This has been an unprecedented winter. Many of us, as we reflect back on our own school careers, are hard pressed to remember even one or two days when school was canceled due to cold. This year we have been faced with five days in the same month!
While at first these cold weather days were seen as a novelty, it has now become frustrating for parents who need to find childcare and staff who are concerned about the learning their students are missing. Parents, staff and community members have been very supportive of the difficult decisions we’ve had to make, but some are beginning to wonder when enough is enough.
Making the decision to close school is never easy. This year it has been even more of a challenge following the governor’s decision to close schools statewide — setting the bar for what constitutes “too cold” for school. This has left school superintendents across the state scrambling as we try to work together to reach a consensus between districts while also considering the unique needs of our own communities.
The problem is a lot has changed since you and I went to school. People are more connected and vocal through the use of social media, litigation is more common, and our demographics and family situations look drastically different. When I grew up it was not uncommon for at least one parent to be at home as we waited for the bus, or a neighbor would pile kids into a van and drop them off at school. Employers, in those days, seemed to be more understanding and accepting when parents needed to come to work later than usual. But that’s not the case anymore. Today the majority of parents work, their jobs are more demanding and less flexible, and fewer neighbors and parents are around to keep an eye on the kids.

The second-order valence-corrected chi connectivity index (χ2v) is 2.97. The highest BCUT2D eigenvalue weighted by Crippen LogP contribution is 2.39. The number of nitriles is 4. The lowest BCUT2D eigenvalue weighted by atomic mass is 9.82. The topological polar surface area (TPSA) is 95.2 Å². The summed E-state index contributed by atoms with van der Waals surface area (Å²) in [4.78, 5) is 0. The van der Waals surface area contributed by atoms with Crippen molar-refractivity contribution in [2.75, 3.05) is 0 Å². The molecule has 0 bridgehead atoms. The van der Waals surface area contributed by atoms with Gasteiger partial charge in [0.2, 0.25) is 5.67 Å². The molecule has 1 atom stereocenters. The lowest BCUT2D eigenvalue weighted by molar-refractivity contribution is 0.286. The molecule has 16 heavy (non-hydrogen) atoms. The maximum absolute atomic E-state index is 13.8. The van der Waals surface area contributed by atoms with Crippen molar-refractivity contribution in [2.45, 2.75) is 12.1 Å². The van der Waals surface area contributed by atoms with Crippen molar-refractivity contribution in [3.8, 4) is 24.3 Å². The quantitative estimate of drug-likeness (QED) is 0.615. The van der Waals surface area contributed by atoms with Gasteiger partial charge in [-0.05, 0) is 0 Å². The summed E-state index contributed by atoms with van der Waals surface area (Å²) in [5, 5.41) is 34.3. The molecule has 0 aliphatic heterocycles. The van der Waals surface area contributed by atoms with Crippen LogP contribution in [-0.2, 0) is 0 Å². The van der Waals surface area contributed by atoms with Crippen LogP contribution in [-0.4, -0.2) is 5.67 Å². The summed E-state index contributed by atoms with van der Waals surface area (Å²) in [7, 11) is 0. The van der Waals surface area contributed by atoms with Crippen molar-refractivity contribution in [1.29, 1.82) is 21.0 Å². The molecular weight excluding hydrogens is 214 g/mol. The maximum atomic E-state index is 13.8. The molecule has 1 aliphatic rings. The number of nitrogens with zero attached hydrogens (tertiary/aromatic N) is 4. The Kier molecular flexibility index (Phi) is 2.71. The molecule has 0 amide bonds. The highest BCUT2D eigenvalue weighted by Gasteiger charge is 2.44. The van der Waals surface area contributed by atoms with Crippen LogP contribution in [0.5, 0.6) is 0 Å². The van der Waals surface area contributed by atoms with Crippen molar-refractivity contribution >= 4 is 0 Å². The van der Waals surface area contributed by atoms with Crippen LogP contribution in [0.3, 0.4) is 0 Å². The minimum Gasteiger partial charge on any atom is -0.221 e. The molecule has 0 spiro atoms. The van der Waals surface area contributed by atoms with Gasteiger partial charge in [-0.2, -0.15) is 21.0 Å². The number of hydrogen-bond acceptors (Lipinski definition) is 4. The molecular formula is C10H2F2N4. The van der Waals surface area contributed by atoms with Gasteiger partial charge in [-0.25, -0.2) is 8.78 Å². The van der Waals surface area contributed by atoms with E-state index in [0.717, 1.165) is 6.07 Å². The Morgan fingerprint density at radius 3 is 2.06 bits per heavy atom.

The result — more students are left alone at bus stops, many of which are not sheltered and offer little protection from the elements. Others have to walk a mile or even two miles to get to school. Without parents to help them select appropriate clothing, many of these kids may venture out without the warm hats, mittens, boots and coats needed to be safe in this severe weather.
It is these children and these situations that I must consider when making the difficult decisions about canceling school. When the temperatures drop, I confer with my staff to consider many questions: Will the buses start and run effectively in this cold weather? What if one breaks down and students are sitting at bus stops longer than usual? When exposed skin can freeze in just five minutes, how vulnerable are our students? Can we assure that each student will get to school safely?
These are not decisions I make lightly, especially when we’re now faced with the very real possibility of having to add time to the school calendar to make up for lost time in our classrooms. School board members will discuss various possibilities to make up for school cancellations during their Feb. 13 meeting. As these decisions are made, we will keep our families and the community informed.
Critics have told me that we’re too easy on our kids today. “It’s Minnesota, after all,” they’ve told me. But the reality is the safety of our students — all of our students — is our top concern. Placing even one student at risk is enough for this superintendent to err on the side of caution. Let’s all hope for warmer temperatures the rest of the winter and an early spring!
Stillwater Area Schools Superintendent Corey Lunn can be contacted at firstname.lastname@example.org or 651-351-8301.